EVENT, a Canadian magazine published out of Douglas College, celebrates its thirtieth year printing a Notes on Writing issue. Established Canadian authors open the issue with essays reflecting on their lives as writers and writing as a piece of their lives. But more than simply reaching out to writers, EVENT grapples with questions writing can help answer, questions about discomfort and, at times, violence. Benjamin Hertwig’s Notes on Writing essay leaves us with the phrase, “uncomfortable in a most necessary way.” I couldn’t help but read the issue through that lens.
Hertwig’s essay “On Violence and Memory” is, on one level, exactly what the title implies: an essay teasing apart violence and memory through the lens of the Notes on Writing theme. Hertwig considers his misremembrance of his years as a soldier in Afghanistan and how “I write about my own experiences of violence because writing helps me stay alive when I don’t want to be.” And yet the heart of the essay goes beyond his experience as a veteran and a writer. Hertwig is interested in his own culpability in violence, his privilege, and the greater implications of decades of violence built into Canadian culture.
In Nina Mosall’s “Oshe and Yogurt,” the narrator is on a plane and prays in transliterated Arabic as she thinks about her mother. Mosall identifies the race of the characters through metaphors in parentheses, so that a man on the plane who watches the narrator pray is understood as white, because “([his] eyes are two lakes, / [his] skin has a touch of snow)”. Through the use of parentheses, race, ethnicity, and religion become hypervisible pieces of this poem, though they are cornered off as if invisible. Mosall’s second poem, “Who Hears Hasan” provides hope in the face of a world which seems to turn a blind eye and a deaf ear to those who pray. Though Hasan has decided to no longer pray, “He wants to yell [ . . . ] Answer me, / answer me, / answer me.” And in response:
the distant call
of his mother: Hasan, are you there?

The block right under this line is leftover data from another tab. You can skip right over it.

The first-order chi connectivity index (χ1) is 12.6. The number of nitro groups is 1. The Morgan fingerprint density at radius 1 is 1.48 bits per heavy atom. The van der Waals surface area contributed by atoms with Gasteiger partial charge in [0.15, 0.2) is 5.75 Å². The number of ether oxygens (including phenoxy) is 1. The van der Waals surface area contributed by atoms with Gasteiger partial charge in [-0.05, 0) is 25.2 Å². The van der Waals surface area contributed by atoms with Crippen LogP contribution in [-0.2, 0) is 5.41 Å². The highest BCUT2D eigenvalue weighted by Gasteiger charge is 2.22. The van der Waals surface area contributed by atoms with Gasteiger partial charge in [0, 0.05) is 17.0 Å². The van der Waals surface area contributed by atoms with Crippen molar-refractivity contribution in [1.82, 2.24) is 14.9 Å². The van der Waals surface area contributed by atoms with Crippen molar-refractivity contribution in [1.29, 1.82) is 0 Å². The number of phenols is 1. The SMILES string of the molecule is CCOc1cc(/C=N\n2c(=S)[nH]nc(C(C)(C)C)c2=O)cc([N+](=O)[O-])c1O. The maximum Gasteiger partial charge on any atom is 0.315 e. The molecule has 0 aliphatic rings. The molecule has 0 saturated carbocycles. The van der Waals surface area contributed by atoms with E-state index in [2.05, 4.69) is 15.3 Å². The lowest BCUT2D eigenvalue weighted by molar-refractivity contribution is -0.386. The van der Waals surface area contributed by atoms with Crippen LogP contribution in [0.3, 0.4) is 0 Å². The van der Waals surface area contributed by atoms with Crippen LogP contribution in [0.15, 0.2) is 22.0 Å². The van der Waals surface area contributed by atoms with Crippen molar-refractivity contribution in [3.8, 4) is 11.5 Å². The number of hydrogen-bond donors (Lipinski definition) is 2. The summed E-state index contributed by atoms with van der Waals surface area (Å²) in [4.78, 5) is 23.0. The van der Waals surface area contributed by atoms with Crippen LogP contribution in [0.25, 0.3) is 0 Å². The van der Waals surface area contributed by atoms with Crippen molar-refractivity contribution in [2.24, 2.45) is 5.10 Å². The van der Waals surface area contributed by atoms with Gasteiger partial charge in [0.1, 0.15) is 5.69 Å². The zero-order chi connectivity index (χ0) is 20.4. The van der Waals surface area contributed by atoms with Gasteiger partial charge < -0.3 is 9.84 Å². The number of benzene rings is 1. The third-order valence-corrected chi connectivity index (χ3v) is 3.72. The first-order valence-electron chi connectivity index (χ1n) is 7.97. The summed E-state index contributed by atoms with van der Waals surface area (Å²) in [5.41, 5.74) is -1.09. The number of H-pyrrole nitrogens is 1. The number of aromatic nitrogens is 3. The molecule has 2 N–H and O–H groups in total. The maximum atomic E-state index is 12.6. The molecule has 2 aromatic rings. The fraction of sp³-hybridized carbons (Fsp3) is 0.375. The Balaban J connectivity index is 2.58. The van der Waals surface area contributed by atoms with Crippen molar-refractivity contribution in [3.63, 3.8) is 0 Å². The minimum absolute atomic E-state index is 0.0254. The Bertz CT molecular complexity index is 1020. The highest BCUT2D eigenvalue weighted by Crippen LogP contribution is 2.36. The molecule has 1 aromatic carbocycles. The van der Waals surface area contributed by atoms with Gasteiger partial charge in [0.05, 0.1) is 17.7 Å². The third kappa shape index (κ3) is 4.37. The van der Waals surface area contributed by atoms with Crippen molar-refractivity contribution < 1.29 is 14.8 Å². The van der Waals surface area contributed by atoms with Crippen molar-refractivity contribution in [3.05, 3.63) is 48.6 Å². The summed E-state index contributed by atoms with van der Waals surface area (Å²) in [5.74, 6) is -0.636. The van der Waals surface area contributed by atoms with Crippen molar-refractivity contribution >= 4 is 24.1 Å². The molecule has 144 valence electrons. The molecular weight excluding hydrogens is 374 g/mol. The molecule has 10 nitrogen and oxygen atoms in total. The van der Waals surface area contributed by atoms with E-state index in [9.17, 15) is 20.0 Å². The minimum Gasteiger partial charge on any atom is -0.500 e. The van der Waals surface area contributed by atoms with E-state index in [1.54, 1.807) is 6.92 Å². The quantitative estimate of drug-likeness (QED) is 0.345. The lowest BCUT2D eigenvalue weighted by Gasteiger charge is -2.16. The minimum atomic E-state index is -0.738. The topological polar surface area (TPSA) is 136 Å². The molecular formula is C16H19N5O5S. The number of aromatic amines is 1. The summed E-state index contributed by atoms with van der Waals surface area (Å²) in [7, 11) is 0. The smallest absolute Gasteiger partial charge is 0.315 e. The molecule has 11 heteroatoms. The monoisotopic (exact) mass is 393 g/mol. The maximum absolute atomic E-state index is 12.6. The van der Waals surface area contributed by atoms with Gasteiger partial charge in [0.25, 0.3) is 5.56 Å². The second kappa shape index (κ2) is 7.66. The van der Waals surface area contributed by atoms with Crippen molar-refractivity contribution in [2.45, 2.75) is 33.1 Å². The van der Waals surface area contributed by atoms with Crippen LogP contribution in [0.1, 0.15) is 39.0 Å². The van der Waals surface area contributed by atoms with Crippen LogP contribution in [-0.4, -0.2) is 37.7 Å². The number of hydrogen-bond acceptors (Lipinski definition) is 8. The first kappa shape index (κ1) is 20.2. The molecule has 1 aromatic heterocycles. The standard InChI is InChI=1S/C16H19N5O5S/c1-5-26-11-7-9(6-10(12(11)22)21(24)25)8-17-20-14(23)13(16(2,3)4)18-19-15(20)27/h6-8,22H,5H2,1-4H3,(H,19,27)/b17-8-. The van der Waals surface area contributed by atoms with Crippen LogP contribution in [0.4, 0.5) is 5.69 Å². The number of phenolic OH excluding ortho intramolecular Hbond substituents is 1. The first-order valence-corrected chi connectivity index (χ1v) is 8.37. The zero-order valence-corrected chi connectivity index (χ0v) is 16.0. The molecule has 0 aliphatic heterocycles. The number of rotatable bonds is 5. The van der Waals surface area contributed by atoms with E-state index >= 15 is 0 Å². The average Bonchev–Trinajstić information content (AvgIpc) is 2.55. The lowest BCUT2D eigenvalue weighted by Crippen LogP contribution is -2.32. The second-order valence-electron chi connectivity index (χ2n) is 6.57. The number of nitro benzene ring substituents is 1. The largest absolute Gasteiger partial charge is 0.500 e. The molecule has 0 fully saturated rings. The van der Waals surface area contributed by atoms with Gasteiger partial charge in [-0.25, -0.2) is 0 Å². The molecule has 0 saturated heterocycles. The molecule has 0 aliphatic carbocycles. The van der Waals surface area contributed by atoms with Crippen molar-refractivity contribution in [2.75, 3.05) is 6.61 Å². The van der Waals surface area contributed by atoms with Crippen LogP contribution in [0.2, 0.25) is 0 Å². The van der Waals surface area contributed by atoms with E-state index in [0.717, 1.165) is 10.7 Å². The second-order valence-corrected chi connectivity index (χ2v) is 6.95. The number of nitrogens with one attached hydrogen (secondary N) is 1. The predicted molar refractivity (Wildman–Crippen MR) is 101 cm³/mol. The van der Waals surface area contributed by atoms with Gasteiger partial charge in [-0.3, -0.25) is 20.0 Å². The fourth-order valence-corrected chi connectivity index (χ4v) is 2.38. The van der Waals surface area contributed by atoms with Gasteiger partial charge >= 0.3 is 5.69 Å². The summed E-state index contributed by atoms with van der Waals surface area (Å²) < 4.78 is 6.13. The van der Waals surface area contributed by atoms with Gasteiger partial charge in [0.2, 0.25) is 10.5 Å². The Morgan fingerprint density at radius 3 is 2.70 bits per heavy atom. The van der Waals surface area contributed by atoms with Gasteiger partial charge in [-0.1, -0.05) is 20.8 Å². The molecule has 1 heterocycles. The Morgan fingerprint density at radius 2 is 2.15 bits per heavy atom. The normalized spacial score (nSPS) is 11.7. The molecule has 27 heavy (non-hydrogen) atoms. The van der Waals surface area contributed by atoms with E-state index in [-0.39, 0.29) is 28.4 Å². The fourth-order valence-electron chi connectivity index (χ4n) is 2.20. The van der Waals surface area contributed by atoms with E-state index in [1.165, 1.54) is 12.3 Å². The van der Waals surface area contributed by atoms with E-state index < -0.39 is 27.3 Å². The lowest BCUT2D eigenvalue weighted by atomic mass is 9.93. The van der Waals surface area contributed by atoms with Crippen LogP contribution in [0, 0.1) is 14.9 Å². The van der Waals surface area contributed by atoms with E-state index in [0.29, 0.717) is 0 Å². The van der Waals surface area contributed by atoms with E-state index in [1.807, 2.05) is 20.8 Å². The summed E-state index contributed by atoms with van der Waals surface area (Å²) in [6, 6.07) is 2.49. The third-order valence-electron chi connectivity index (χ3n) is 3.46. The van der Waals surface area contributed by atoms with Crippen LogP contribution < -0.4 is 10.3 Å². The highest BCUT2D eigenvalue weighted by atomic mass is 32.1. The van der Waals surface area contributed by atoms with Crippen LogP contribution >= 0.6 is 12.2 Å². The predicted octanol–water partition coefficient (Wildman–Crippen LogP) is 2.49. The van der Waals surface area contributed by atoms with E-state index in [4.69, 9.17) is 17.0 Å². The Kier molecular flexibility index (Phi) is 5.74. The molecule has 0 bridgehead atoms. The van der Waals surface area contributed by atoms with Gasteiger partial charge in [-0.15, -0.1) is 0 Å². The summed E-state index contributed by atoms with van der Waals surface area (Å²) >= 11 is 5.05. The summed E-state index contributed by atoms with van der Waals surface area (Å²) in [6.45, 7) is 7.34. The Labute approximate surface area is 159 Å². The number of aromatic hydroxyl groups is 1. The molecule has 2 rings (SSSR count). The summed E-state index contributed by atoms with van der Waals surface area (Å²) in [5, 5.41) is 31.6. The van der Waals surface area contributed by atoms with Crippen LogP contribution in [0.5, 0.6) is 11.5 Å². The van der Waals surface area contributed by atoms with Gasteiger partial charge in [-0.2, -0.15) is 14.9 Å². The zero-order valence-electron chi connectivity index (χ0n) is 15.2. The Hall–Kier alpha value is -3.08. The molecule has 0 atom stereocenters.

I thought I heard you
The call and response nature of the poem creates hope in the context of questioning God and questioning prayer.
Though the poetry outshines the prose in this issue of EVENT, Jessica Lampard’s “The Secret” lures a reader into the first plural point of view: into the head(s) of triplet young girls who enjoy keeping secrets. Lampard’s narration reflects their mindset that they are one and the same girl, “Even our parents tell us we’re more or less one person.” But when the triplets decide they’re going to get their first kiss from three boys in their class, the individuality of a singular narrator emerges. The singular first-person narration peeks in and out as the narrator struggles with questions of individuality. When the triplets and the boys play spin the bottle, the narrator says, “I drift my tongue to his bottom lip and suck,” before shifting back to the collective we. Lampard slowly reveals the individuality of her characters and stresses the inability to ever know someone as intimately as the narrator suggests she knows her siblings.
EVENT concludes the issue with book reviews of both fiction and nonfiction. The format for these reviews is a bit jarring, as two books are reviewed at once. Jay Ruzesky reviews Ven Begamudré’s Extended Families: A Memoir of India and Yvonne Blomer’s Sugar Ride: Cycling from Hanoi to Kuala Lumpur. Ruzesky compares these pieces of nonfiction in one review because both authors choose non-linear structures. But I would have had an easier time following the reviews if each review had a separate space in the magazine, rather than a small page break. The decision to review both under the same title and heading suggested a stronger connection between the two books than the reviewer provided.
But Kathy Mezei’s reviews of Boundary by Andree A. Michard, translated by Donald Winkler, and Anima by Wajdi Mouawad, translated by Linda Gaboriau, does what I had been hoping Event would do all along: call violence into question. Although violence was not a centerpiece of EVENT, the idea lingered in my mind and resurfaced specifically in Mezei’s review of Mouawad’s Anima. Mezei expresses her hesitation and reluctance to read the violence of Mouawad’s work, especially because he’s a male author. She ends the review (and concludes EVENT) with the thought, “And I wonder too if one could find alternatives to [ . . . ] violence other than more violence.”
This issue draws on discomfort, on characters engaged in questions without easy answers. As a Notes on Writing issue, EVENT does not suggest writing will provide an answer to violence and blame, or to questions of identity. But as Shashi Bhat says in the Editor’s Note, these authors do a complex dance to “demonstrate conviction and humility.” EVENT proves that writing is about finding the words to ask the question, and that posing an answer, merely suggests one more answer among many.